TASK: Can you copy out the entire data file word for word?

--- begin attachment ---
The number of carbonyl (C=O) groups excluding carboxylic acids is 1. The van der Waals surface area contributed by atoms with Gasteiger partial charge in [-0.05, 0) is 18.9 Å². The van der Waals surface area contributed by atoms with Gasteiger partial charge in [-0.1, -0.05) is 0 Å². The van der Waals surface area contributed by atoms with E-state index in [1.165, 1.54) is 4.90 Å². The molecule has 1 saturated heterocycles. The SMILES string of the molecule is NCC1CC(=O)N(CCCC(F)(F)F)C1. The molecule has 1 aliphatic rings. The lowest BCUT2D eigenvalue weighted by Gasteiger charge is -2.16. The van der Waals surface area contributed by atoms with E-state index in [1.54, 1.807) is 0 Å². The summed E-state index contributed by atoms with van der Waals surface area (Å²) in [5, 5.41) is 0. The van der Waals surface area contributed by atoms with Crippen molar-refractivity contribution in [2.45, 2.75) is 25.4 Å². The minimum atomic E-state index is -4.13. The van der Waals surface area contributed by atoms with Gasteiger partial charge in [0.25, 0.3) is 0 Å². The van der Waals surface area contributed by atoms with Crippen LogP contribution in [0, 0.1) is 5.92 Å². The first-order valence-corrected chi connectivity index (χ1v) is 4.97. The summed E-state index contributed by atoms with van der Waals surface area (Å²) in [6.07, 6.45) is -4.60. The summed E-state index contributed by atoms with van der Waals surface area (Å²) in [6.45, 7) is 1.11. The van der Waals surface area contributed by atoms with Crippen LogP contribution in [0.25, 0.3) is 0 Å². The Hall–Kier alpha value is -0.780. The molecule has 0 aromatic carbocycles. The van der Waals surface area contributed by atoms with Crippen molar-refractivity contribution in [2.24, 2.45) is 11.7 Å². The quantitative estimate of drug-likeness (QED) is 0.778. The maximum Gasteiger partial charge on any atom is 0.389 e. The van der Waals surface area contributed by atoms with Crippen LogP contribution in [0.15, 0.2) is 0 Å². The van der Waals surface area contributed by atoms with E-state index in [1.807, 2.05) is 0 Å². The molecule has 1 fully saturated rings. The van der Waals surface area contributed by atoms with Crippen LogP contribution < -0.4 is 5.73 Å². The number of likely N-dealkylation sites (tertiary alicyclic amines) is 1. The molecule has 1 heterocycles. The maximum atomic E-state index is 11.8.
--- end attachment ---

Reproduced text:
The number of carbonyl (C=O) groups excluding carboxylic acids is 1. The van der Waals surface area contributed by atoms with Gasteiger partial charge in [-0.05, 0) is 18.9 Å². The van der Waals surface area contributed by atoms with Gasteiger partial charge in [-0.1, -0.05) is 0 Å². The van der Waals surface area contributed by atoms with E-state index in [1.165, 1.54) is 4.90 Å². The molecule has 1 saturated heterocycles. The SMILES string of the molecule is NCC1CC(=O)N(CCCC(F)(F)F)C1. The molecule has 1 aliphatic rings. The lowest BCUT2D eigenvalue weighted by Gasteiger charge is -2.16. The van der Waals surface area contributed by atoms with E-state index in [1.54, 1.807) is 0 Å². The summed E-state index contributed by atoms with van der Waals surface area (Å²) in [5, 5.41) is 0. The van der Waals surface area contributed by atoms with Crippen molar-refractivity contribution in [2.45, 2.75) is 25.4 Å². The minimum atomic E-state index is -4.13. The van der Waals surface area contributed by atoms with Gasteiger partial charge in [0.25, 0.3) is 0 Å². The van der Waals surface area contributed by atoms with Crippen LogP contribution in [0, 0.1) is 5.92 Å². The first-order valence-corrected chi connectivity index (χ1v) is 4.97. The summed E-state index contributed by atoms with van der Waals surface area (Å²) in [6.07, 6.45) is -4.60. The summed E-state index contributed by atoms with van der Waals surface area (Å²) in [6.45, 7) is 1.11. The van der Waals surface area contributed by atoms with Crippen LogP contribution in [0.25, 0.3) is 0 Å². The Hall–Kier alpha value is -0.780. The molecule has 0 aromatic carbocycles. The van der Waals surface area contributed by atoms with Crippen molar-refractivity contribution in [2.24, 2.45) is 11.7 Å². The quantitative estimate of drug-likeness (QED) is 0.778. The maximum Gasteiger partial charge on any atom is 0.389 e. The van der Waals surface area contributed by atoms with Crippen LogP contribution in [0.15, 0.2) is 0 Å². The van der Waals surface area contributed by atoms with E-state index in [1.807, 2.05) is 0 Å². The molecule has 1 fully saturated rings. The van der Waals surface area contributed by atoms with Crippen LogP contribution < -0.4 is 5.73 Å². The number of likely N-dealkylation sites (tertiary alicyclic amines) is 1. The molecule has 1 heterocycles. The maximum atomic E-state index is 11.8.